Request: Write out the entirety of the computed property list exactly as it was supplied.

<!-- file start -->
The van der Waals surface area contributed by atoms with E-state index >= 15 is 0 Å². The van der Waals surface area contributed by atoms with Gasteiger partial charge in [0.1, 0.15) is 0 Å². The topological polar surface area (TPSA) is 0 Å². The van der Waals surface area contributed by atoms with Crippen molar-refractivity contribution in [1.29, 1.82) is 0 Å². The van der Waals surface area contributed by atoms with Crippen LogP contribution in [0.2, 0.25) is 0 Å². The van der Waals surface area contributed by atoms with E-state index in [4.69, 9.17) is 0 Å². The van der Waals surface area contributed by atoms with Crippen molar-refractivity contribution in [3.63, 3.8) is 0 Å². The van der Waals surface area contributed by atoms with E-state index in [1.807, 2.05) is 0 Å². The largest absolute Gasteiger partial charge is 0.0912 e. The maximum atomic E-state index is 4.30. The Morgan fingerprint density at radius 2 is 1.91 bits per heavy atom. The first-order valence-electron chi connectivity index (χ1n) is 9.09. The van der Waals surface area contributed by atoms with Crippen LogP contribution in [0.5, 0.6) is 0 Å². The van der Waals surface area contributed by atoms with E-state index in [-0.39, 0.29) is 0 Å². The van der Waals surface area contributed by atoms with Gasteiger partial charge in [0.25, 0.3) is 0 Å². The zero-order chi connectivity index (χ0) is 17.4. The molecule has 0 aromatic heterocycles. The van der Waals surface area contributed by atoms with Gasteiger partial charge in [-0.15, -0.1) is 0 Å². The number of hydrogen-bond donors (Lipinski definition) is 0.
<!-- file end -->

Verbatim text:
The van der Waals surface area contributed by atoms with E-state index >= 15 is 0 Å². The van der Waals surface area contributed by atoms with Gasteiger partial charge in [0.1, 0.15) is 0 Å². The topological polar surface area (TPSA) is 0 Å². The van der Waals surface area contributed by atoms with Crippen molar-refractivity contribution in [1.29, 1.82) is 0 Å². The van der Waals surface area contributed by atoms with Crippen LogP contribution in [0.2, 0.25) is 0 Å². The van der Waals surface area contributed by atoms with E-state index in [4.69, 9.17) is 0 Å². The van der Waals surface area contributed by atoms with Crippen molar-refractivity contribution in [3.63, 3.8) is 0 Å². The van der Waals surface area contributed by atoms with E-state index in [1.807, 2.05) is 0 Å². The largest absolute Gasteiger partial charge is 0.0912 e. The maximum atomic E-state index is 4.30. The Morgan fingerprint density at radius 2 is 1.91 bits per heavy atom. The first-order valence-electron chi connectivity index (χ1n) is 9.09. The van der Waals surface area contributed by atoms with Crippen LogP contribution in [0.5, 0.6) is 0 Å². The van der Waals surface area contributed by atoms with E-state index in [-0.39, 0.29) is 0 Å². The van der Waals surface area contributed by atoms with Gasteiger partial charge in [0.25, 0.3) is 0 Å². The zero-order chi connectivity index (χ0) is 17.4. The molecule has 0 aromatic heterocycles. The van der Waals surface area contributed by atoms with Gasteiger partial charge in [-0.15, -0.1) is 0 Å². The number of hydrogen-bond donors (Lipinski definition) is 0.